Furthermore, this Court has expressly disapproved of the use of mandamus proceedings in circumstances such as those presented by the case sub judice. In Syllabus point 11 of Booth, we specifically determined that “[a] certificate of election is conclusive to the result of the election until set aside or vacated in some manner authorized by law on direct attack and is not subject to collateral attack by Mandamus.” 156 W. Va. 657, 196 S.E.2d 299. See also State ex rel. Porter v. Bivens, 151 W. Va. 665, 155 S.E.2d 827 (1967) ( “Though he may challenge the eligibility and the qualification of the petitioner to hold the office in question in the pending election contest or other proper proceeding to try the title to the office or to remove the petitioner from it, he may not ․ do so in this mandamus proceeding.”).
To be clear, however, we acknowledge that mandamus has been recognized as a proper legal action in the realm of pre-election proceedings. See Booth, 156 W. Va. 657, 677, 196 S.E.2d 299, 312 (“ ‘election Mandamus' may not be employed to try title to contested political offices, with the possible exception that we must recognize Mandamus has been successfully used to find, in advance of the election, the disqualification of a particular candidate by reason of his pre-existing ineligibility.”) (emphasis added)). Cf. State ex rel. Sandy v. Johnson, 212 W. Va. 343, 571 S.E.2d 333 (2002) (per curiam) (finding that candidate for office has clear legal right to run for office, and when prevented from exercising that right, mandamus is appropriate remedy). While mandamus proceedings can be appropriate in a pre-election situation, a very different policy is in place when the election occurs: “Once an election has been held, however, sound public policy dictates that newly elected officials not be vexed by continuing lawsuits.” Marra v. Zink, 163 W. Va. 400, 401–02, 256 S.E.2d 581, 583 (1979). Here, not only had the election occurred, but the results had been certified and Commissioner Veltri had been sworn into office. Therefore, mandamus was not a proper proceeding by which to challenge the election results, and, even if the type of proceeding had been appropriate, Mr. Withers was not entitled to issuance of mandamus because he was unable to show a clear legal right to the relief sought.
The lower court relied on the case of Burkhart v. Sine, 200 W. Va. 328, 489 S.E.2d 485 (1997), to support its decision to issue a writ of mandamus for the removal of Commissioner Veltri from and the installation of Mr. Withers into the office of County Commissioner. However, as our line of election cases has held, there are different procedures for pre—and post-election infirmities. As argued by Commissioner Veltri, the Burkhart case lends no support for the removal of a sworn commissioner and the installation of a losing candidate via post-election mandamus. The circuit court's analogies to the individuals in Burkhart ignore the fact that this Court stressed several times: the candidate's qualifications in Burkhart were challenged pre-election. When the challenge in the present case arose as to Commissioner Veltri, he already had been certified the winner of the election and sworn into office. Therefore, we find the lower court's reliance on Burkhart to be misguided.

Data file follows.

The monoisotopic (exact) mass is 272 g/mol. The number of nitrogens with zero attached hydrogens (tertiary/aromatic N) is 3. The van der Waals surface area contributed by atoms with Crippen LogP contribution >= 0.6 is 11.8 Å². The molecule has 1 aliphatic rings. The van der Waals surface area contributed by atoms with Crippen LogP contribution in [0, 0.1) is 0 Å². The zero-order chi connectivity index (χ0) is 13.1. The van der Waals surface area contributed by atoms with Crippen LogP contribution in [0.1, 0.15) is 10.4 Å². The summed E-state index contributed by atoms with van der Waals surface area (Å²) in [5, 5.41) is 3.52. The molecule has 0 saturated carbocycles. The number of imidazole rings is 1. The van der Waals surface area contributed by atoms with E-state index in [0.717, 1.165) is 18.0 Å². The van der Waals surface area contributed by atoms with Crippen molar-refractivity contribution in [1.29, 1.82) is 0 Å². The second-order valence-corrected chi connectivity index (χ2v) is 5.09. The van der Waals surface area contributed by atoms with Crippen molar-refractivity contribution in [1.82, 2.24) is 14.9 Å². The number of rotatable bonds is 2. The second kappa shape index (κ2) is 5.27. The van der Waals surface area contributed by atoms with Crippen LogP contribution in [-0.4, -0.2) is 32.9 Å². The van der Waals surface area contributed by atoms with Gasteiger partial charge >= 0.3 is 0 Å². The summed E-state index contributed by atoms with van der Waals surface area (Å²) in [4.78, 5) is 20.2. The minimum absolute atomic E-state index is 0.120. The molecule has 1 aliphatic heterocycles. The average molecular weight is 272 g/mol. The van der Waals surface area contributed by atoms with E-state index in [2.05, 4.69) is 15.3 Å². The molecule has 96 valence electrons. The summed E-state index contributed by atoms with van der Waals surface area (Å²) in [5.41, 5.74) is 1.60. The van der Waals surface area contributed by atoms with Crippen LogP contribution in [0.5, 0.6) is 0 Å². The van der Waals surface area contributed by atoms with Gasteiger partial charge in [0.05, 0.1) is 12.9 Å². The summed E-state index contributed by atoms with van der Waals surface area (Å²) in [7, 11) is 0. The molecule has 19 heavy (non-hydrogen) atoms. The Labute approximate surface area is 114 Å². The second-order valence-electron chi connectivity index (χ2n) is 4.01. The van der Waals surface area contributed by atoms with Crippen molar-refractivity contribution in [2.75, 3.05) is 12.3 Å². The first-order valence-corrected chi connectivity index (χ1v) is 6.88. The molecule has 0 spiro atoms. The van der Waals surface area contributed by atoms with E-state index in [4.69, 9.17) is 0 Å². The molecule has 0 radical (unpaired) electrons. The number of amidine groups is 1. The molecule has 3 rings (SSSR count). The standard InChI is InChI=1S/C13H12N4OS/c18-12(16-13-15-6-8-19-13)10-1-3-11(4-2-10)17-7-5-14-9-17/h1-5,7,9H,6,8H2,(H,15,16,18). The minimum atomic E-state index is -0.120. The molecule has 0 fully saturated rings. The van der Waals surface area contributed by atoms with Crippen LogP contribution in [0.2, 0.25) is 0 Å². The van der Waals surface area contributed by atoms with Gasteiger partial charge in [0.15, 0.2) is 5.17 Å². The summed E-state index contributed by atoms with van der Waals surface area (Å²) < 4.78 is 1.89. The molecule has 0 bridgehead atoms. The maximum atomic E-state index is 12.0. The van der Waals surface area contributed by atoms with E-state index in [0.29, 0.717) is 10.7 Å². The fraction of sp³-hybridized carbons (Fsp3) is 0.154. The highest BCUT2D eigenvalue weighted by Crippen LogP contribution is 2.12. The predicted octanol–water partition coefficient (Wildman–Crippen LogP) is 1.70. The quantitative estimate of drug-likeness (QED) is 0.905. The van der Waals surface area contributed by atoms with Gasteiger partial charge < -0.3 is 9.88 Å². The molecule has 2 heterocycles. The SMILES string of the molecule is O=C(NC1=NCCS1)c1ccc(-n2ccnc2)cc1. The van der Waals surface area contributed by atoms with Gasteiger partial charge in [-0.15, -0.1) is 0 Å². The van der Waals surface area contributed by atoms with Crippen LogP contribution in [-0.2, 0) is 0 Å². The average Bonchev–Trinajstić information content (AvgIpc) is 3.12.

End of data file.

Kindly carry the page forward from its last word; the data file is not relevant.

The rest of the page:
Adding further support to the determination that the lower court erred in issuing a writ of mandamus, we highlight that the third required element for issuance of a writ of mandamus also is missing: the absence of another adequate remedy. Post-election remedies exist in W. Va.Code §§ 3–7–6 (2002) (Repl.Vol.2011) and 3–7–7 (1963) (Repl.Vol.2011), which sets forth the process for contesting a pending election, as well as W. Va.Code § 6–6–7 (1985) (Repl.Vol.2010), allowing for a removal proceeding. The circuit court improperly reasoned that a removal proceeding was not available in the present case because there were no claims of misconduct or malfeasance; however, the statute provides that a removal proceeding is available for any cause or ground provided in any statute. See Bevins v. Blackburn, 142 W. Va. 564, 97 S.E.2d 46 (1957) (a removal action turning on residency). Accord Syl. pt. 6, in part, Booth, 156 W. Va. 657, 196 S.E.2d 299 (“Neither a political party executive committee nor its ‘colorable’ candidate has a clear legal right to require a decision by this Court in Mandamus of factual matters ․ involving factual determination, [such matters] must be adduced before and determinated by an election contest court as mandated by the Constitution, Article VIII, s 24 and Article IV, s 11 and Chapter 3 of the West Virginia Code or through Quo warranto or a proceeding in the nature thereof.”).